Coming off the plane I am welcomed by the thick, humid, sea air of Accra. .All attempts at maintaining some form of hair control are now useless! Once we finally get through customs, and get our bags, we step outside of the airport to a throng of people offering their services as porters and taxis. If it were not for the black faces and the fact that all of the yelling is happening in English I would think we were in Lima. I am glad to see the warm smile of Charles, my colleague at KITE. We are also met by Rafik , a friend of another volunteer. Charles is kind enough to store my luggage. Rafik, is in charge of getting us fed, and rested in time for the long voyage North in the morning. With the help of more porters than we have bags we fill up some taxis and head off to the hostel where we will be staying. The streets of Accra are alive! Ladies are selling food by the side of the road and the traffic is thick but flowing. At the hostel, our rooms are spare but clean. There is no top sheet, but it is evident that with this heat, it is not required. With some rice and eggs in our bellies we doze off for a good’s night sleep.

Tuesday Feb 26, 6am

The bus is scheduled to leave at 7 am, but my experience with Africa time suggests we will probably leave a few hours late! I have never traveled with so many white people in Africa: 5 of us in total, all obviously off-the-plane and jet-lagged. The transport company is surprisingly organized: Numbered seats and tickets and a fairly modern luggage tagging system! I am amazed and feel a lot better about putting my day-pack-back, containing all my medications for a year as well as my laptop, in the luggage port. Overland transport in Africa is amazing and always an adventure: travelers take advantage of the passage to transport all kinds of things including a very large big-screen TV, sound systems, produce and other things that can be easily traded in the North. Miraculously the bus leaves on time! We settle in for what is considered a “short” 12 hour trip to Tamale, where we will have one –week of in-country training.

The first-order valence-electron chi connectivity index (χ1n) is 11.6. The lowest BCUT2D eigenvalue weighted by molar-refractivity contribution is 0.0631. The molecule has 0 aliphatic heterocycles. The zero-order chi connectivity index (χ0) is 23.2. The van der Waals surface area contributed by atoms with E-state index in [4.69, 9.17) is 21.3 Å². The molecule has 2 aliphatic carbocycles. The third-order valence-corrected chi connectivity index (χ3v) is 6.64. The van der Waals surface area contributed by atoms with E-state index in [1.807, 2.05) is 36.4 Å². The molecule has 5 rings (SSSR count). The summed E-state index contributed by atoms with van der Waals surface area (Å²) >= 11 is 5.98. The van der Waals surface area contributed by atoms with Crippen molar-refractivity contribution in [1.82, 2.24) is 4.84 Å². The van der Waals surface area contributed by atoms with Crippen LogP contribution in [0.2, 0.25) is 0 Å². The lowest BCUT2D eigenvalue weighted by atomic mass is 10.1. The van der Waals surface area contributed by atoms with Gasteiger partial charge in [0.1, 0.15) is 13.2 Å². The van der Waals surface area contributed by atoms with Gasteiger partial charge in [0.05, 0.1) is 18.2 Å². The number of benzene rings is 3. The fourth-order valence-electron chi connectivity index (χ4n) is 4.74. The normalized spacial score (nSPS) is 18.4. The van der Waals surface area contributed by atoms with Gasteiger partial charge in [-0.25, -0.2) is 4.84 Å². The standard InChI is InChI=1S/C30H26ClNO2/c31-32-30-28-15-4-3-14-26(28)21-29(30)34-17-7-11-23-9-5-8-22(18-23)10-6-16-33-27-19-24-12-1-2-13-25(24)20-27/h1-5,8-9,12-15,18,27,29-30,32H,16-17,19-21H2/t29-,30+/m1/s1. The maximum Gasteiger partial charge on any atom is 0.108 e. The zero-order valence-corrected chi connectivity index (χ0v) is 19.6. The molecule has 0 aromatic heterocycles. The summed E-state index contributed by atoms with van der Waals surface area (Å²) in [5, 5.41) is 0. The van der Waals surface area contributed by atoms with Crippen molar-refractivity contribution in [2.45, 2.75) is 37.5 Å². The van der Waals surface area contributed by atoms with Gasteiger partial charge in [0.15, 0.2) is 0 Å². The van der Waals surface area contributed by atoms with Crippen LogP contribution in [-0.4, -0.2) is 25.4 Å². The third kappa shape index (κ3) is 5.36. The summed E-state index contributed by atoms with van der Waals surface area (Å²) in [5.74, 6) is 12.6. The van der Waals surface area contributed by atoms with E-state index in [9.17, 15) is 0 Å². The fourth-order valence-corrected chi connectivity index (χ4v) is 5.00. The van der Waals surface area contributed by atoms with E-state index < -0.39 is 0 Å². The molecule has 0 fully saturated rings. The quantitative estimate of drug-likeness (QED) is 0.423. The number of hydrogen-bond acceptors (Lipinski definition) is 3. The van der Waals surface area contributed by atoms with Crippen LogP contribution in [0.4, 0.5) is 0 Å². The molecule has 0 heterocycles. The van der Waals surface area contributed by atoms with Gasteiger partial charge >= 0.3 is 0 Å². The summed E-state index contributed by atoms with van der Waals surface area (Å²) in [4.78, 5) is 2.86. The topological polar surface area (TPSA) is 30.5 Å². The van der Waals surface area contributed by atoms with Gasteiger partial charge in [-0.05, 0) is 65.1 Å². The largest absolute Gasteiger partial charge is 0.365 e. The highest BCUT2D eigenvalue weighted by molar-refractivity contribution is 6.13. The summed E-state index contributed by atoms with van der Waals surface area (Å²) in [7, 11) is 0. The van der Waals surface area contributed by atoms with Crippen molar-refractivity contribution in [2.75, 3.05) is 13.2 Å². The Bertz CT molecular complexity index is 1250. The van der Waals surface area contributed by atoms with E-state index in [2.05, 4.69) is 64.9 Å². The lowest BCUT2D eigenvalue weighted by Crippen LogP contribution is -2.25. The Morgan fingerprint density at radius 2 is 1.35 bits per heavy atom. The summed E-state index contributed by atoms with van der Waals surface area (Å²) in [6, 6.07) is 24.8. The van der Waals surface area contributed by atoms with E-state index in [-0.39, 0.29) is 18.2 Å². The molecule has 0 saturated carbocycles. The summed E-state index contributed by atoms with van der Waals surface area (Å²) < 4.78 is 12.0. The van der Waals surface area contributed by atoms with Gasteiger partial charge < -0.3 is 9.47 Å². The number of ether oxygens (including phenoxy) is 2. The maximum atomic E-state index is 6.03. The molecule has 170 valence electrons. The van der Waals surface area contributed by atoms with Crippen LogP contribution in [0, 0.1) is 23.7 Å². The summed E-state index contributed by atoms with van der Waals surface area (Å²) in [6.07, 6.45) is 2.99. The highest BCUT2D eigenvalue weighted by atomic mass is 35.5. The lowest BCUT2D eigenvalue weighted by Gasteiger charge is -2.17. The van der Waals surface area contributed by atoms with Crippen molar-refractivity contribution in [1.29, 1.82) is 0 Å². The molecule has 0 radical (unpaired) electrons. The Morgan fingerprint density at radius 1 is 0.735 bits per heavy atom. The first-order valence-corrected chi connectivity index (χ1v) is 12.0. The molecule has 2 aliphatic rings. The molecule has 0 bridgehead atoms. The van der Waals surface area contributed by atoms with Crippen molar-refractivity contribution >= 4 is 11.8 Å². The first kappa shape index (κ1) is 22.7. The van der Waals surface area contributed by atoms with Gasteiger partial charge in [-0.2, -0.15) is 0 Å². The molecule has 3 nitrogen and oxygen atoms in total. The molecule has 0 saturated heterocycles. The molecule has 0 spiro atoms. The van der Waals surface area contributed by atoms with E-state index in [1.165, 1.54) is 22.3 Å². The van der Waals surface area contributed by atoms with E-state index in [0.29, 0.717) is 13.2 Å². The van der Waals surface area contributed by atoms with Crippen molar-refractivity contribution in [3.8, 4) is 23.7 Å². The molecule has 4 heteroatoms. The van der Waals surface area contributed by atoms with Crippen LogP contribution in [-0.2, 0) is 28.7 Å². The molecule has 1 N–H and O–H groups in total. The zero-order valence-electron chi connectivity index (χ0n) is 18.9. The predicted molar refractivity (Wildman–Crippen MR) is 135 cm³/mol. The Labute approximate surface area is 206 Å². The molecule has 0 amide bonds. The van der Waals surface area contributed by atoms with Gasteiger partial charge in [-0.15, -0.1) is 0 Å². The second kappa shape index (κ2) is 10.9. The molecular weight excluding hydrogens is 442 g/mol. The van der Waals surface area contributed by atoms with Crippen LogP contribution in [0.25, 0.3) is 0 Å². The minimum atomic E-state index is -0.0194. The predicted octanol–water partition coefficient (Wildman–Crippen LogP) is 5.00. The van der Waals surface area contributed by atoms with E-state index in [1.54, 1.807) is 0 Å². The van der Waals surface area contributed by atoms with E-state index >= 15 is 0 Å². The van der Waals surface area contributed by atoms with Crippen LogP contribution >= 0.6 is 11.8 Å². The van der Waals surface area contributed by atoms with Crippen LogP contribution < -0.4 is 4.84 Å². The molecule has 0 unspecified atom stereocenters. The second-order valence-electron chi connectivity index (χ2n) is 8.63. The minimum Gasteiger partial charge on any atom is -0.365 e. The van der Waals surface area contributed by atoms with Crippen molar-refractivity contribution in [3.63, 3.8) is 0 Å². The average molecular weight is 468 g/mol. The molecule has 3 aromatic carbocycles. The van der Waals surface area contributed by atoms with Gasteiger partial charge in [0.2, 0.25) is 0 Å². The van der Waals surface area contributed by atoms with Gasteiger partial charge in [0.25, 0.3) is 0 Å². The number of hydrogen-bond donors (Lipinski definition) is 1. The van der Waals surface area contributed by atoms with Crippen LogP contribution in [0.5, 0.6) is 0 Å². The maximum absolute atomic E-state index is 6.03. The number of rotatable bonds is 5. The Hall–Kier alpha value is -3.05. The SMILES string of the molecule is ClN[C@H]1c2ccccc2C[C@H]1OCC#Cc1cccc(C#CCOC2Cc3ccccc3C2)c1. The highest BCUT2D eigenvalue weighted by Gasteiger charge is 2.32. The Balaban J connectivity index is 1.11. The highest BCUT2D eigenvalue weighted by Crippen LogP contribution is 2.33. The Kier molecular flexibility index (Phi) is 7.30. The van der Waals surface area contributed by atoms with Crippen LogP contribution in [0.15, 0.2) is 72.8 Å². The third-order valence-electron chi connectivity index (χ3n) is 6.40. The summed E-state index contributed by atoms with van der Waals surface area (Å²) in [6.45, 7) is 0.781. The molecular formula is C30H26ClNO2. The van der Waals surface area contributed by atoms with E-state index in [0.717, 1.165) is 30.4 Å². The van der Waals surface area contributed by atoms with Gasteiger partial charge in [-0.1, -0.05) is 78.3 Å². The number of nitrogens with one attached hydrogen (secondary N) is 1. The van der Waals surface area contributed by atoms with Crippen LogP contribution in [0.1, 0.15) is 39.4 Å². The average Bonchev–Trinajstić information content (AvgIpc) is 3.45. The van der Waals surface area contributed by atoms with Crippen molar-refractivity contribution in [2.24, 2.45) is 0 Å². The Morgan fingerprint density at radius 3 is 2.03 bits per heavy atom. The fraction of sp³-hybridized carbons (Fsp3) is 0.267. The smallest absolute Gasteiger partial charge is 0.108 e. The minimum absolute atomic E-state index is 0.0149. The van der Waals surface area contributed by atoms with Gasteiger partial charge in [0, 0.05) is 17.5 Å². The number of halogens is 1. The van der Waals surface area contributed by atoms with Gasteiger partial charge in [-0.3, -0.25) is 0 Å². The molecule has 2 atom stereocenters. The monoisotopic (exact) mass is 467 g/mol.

Tuesday 26th, all day

We spend over 1. 5 hours getting out of Accra, the traffic is thick, the potholes here put the ones in Montreal to shame, and there are many vehicles on the road which are a little less than “road worthy”. The bus has 3 scheduled stops, but ends up stopping 5 times along the way: The first rest stop is beautiful: The bathrooms are beyond clean and the water is running, a luxury. It is customary here to pay to use the toilet and to buy toilet paper (T-Roll as they call it here). The second stop is in Kumasi, the industrial capital of Ghana. As a precautionary measure I decide to pay a visit to the washroom. I am very surprised when the cost to use the toilet is only 5 pesewas or 0.05 Cedis (approximately 5 cents CDN). We follow a long line of women into the washroom and I stop dead in my tracks when I realize that this is a female urinal not separate toilets! Jen (another volunteer) and I look at each other, slightly puzzled about the mechanics of using such a thing. After a few seconds a woman screams at us to shut the door and Jen and I agree to hold each other’s bags as we attempt this new sport. In my 6 months in Cameroon I have never seen a female urinal but it seems they are quite common place in Ghana. Imagine a room with a trough running down 2 edges of the room in an L shape. The trough is around 3 inches deep and almost a foot wide. Women stand or squat on the ledge and go. The exit pipe is strategically placed at one end of the trough and the drain at the other, so that every time you wash your hands the gray water cleans the trough. Genius! But difficult to master!